After LASIK With Microkeratome and Femtosecond Laser Created Flaps



By Bryan C. Hainline, MD; Marianne O. Price, PhD; David M. Choi, MD; Francis W. Price, Jr., MD



PURPOSE: To report nine cases of severe central flap inflammation and necrosis after LASIK.


METHODS: A retrospective chart review was conducted on 17,100 LASIK cases performed at two laser centers in Indiana from January 1995 through May 2005. All patients with central lamellar flap necrosis were identified.


RESULTS: Severe central flap inflammation and necrosis occurred in nine eyes of eight patients. Six patients underwent flap creation with a mechanical microkeratome and two with a femtosecond laser. Of eight eyes with >2- month follow-up, one lost at least two lines of best spectacle- corrected visual acuity and two experienced a hyperopic shift in spherical equivalent refraction. Typically, inflammation was minimal the day after surgery, peaked 5 to 10 days later, and subsided by 60 days. Six of nine cases were treated by lifting the flap and irrigating the stromal bed. In each of these cases, few or no inflammatory cells were observed in the stromal bed, the posterior flap surface was intact, and the central portion of the anterior flap had a jelly-like consistency.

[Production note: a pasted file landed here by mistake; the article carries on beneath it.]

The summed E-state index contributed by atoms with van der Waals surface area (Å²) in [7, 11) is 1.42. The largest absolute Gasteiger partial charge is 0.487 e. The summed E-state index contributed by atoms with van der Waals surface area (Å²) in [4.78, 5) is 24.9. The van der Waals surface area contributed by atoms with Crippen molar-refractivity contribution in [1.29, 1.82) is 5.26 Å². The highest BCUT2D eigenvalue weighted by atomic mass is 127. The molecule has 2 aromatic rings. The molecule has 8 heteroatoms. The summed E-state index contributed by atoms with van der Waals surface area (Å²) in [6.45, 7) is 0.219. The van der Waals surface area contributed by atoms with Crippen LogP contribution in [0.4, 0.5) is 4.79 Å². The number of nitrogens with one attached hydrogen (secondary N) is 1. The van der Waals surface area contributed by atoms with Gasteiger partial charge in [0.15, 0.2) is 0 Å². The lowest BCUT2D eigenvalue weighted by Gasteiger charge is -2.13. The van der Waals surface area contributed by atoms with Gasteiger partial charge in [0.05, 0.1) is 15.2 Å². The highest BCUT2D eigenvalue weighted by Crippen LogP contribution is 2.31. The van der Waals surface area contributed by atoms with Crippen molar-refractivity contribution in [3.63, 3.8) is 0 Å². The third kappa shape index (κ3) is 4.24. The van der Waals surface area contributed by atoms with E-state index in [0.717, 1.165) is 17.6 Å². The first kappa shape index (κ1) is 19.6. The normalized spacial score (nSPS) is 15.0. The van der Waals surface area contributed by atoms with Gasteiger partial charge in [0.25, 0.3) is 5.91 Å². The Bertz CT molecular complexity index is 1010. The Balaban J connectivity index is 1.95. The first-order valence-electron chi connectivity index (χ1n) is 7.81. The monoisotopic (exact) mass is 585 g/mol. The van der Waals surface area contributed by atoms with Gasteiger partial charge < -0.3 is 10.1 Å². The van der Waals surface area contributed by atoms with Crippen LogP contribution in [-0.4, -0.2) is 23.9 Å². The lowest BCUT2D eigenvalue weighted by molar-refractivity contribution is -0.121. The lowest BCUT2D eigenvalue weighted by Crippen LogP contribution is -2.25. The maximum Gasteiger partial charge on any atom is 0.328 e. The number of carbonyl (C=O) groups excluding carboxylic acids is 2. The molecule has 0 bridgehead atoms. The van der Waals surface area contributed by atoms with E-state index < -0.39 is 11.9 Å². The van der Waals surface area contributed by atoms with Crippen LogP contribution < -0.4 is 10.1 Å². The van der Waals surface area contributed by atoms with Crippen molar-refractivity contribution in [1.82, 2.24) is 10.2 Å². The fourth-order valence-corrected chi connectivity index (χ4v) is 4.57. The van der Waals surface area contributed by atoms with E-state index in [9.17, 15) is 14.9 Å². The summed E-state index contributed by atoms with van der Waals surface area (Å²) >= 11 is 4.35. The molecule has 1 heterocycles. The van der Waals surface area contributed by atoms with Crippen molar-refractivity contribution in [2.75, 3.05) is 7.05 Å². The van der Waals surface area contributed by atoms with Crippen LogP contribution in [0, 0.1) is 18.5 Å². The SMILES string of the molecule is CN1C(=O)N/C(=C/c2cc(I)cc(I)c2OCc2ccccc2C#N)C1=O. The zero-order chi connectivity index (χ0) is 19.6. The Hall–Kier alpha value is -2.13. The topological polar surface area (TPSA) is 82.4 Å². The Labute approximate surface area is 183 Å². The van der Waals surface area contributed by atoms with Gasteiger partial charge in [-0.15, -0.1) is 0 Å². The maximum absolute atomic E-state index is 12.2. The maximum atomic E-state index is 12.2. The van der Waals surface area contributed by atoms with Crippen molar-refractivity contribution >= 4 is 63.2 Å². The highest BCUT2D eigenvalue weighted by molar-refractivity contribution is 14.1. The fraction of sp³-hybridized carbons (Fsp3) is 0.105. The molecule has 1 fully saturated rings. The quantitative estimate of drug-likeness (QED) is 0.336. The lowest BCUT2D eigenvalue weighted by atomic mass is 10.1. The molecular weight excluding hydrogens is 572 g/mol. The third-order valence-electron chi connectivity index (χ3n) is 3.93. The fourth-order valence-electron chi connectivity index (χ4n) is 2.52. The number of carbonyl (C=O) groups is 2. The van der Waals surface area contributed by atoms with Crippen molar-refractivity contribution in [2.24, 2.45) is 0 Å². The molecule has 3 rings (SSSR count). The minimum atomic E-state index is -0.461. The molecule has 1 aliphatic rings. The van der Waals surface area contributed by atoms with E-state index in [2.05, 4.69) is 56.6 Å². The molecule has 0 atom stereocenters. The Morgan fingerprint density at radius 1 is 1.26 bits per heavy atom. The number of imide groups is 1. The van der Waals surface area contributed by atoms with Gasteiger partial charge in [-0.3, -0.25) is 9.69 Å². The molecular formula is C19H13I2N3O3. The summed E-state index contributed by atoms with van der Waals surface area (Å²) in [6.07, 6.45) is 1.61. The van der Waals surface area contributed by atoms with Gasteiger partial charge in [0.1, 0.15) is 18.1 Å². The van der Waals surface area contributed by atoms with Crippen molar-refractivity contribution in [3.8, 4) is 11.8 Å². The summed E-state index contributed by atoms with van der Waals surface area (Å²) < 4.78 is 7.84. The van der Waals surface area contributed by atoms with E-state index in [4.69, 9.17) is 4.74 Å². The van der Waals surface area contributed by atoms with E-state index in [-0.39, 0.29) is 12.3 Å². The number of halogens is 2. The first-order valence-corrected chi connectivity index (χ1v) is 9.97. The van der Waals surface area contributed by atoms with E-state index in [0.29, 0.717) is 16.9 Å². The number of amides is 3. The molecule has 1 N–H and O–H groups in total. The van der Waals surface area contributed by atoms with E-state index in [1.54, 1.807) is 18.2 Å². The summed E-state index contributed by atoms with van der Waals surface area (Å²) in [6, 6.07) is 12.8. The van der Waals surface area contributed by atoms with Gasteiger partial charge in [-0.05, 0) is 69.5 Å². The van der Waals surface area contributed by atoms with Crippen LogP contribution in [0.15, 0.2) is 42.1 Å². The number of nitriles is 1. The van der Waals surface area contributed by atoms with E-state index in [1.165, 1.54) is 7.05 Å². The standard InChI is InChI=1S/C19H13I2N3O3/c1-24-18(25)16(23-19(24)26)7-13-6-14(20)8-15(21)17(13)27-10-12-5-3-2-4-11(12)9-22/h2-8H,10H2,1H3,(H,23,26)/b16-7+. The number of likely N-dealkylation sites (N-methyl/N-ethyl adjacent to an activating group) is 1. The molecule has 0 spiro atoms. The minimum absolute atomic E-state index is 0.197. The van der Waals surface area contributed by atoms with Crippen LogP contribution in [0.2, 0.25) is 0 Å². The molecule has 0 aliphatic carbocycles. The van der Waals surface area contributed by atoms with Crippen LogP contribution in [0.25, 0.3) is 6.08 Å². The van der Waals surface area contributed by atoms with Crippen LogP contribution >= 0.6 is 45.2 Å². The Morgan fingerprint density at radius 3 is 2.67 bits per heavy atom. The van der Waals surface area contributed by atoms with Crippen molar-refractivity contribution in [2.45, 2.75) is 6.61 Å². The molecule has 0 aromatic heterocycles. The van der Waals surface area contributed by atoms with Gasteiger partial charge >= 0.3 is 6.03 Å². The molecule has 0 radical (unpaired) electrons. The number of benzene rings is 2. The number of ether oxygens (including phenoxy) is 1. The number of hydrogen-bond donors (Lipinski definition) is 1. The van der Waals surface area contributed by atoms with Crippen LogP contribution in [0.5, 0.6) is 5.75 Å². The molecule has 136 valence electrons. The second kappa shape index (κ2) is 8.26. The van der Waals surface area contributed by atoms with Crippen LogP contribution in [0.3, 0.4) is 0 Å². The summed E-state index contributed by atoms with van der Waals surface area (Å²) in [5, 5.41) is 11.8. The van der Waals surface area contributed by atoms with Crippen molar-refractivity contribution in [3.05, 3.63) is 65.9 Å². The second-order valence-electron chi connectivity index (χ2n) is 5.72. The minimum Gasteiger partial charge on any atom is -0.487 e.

CONCLUSIONS: Central lamellar flap necrosis appears to differ from diffuse lamellar keratitis because the location of stromal inflammation is not in the flap interface but rather in the flap anterior stroma. Treatment with corticosteroids seemed to have little effect on outcomes. This is thought to be the first documentation of central lamellar flap necrosis following the use of a femtosecond laser. [J Refract Surg. 2007;23:233-242.]